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Uruguay 2009


The main gate to the original walls of Colonia, Uruguay framed one of many gorgeous flowering
palo borracho (which means "drunken stick") trees
we saw all over the village.
  Prisoners were once led out this "Street of Sighs" to the beach where they were executed during the battles of the Portuguese vs. the Spanish fighting for Uruguay.
The ports were full of boats and swimmers, but we couldn't get used to the chocolate milk colored water (due to the iron in the soil upstream).   Palm trees, parrots, lush vegetation and a cool breeze made this a beautiful place to vacation.


If we thought Argentina liked drinking mate, we hadn't seen anything until we were in Uruguay. Everyone was drinking it in every kind of mate cup imaginable.   The Carnaval Museum had a great collection of clothing, instruments and floats used in the festival.
The Semana Criolla (Cowboy Week) is one of the biggest events of the year. Gauchos from Argentina, Brazil and Uruguay all come to compete. There as many knives as mate cups in the crowd!
The competition was both saddle and bareback riding on wild horses. After each ride a man would sing a verse about the rider. The verses were from Martin Fierro, but were personalized for the rider and reflected what just happened during his ride.   The festival had dancing, plays, bands, artisan booths, outdoor grills with sausages, steaks, and churros.

Cabo Polonio

Going to Cabo Polonio (population 50) was a real adventure. We were dropped off by a bus on the highway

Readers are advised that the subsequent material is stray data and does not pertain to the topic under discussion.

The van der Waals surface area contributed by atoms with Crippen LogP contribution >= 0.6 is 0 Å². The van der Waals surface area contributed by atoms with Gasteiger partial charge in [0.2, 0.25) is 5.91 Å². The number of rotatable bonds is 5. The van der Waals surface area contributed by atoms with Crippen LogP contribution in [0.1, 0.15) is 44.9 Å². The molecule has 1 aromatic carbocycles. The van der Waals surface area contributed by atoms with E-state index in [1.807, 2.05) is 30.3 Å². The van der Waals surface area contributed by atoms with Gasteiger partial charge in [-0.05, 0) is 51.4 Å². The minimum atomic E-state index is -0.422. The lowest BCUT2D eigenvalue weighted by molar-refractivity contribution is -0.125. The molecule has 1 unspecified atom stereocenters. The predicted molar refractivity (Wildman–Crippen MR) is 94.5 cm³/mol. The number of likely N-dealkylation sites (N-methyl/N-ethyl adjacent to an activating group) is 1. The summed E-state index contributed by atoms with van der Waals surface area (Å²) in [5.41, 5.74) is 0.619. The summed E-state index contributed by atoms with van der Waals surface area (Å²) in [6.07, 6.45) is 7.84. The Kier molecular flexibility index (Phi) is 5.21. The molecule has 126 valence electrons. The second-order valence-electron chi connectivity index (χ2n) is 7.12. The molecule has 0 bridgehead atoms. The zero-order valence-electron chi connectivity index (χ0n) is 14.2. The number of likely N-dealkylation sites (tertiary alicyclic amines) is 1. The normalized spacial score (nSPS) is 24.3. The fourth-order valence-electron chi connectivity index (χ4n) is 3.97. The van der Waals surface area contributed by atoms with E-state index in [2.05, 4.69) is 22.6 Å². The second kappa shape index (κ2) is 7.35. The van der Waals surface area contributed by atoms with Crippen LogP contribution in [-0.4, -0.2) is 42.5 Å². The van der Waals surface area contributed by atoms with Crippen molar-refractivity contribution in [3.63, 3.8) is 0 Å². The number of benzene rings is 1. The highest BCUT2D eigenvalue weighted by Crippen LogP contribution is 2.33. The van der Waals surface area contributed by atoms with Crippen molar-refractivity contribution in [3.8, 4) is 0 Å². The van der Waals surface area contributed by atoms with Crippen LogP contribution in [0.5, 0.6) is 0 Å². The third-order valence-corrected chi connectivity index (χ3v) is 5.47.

(the bus stop is above left) and were lucky to find a truck taking people over the sand dunes
into the village, since there is no road to it.
There were quite a few people there when we arrived, since it was a holiday weekend; but most left at dusk. Few people spend the night, since the town has no electricity and is lit with candles.   Our room was above the restaurant, since there are no hotels. It was the only 2 story building and the view was unbeatable. The only taller structure was the lighthouse.
The beach north of the village stretched 7 miles before the next town. There were no buildings, just huge sand dunes and crashing surf.   People were riding surf boards down the dunes.
The tables below our room were a great place to watch the surf and eat two of the specialties -
miniaduras de pescado (fish nuggets) and buñuelos de algas (seaweed fritters).


Our bedroom view from the Hotel Argentino was great!
We went for a walk down to the port and heard and then saw several sealions.
Paul got close to one that was sunning himself until the huge creature started to move.

Where to eat in Piriápolis:

Restaurante Yoyo, Sanabría & Tucumán - two wonderful specialties are: brótola rellena de mariscos con mozarela (a local fish filled with seafood covered with a mozarella cheese sauce) dishes & entrecot con champignones (a thick steak with mushroom sauce and mashed potatoes)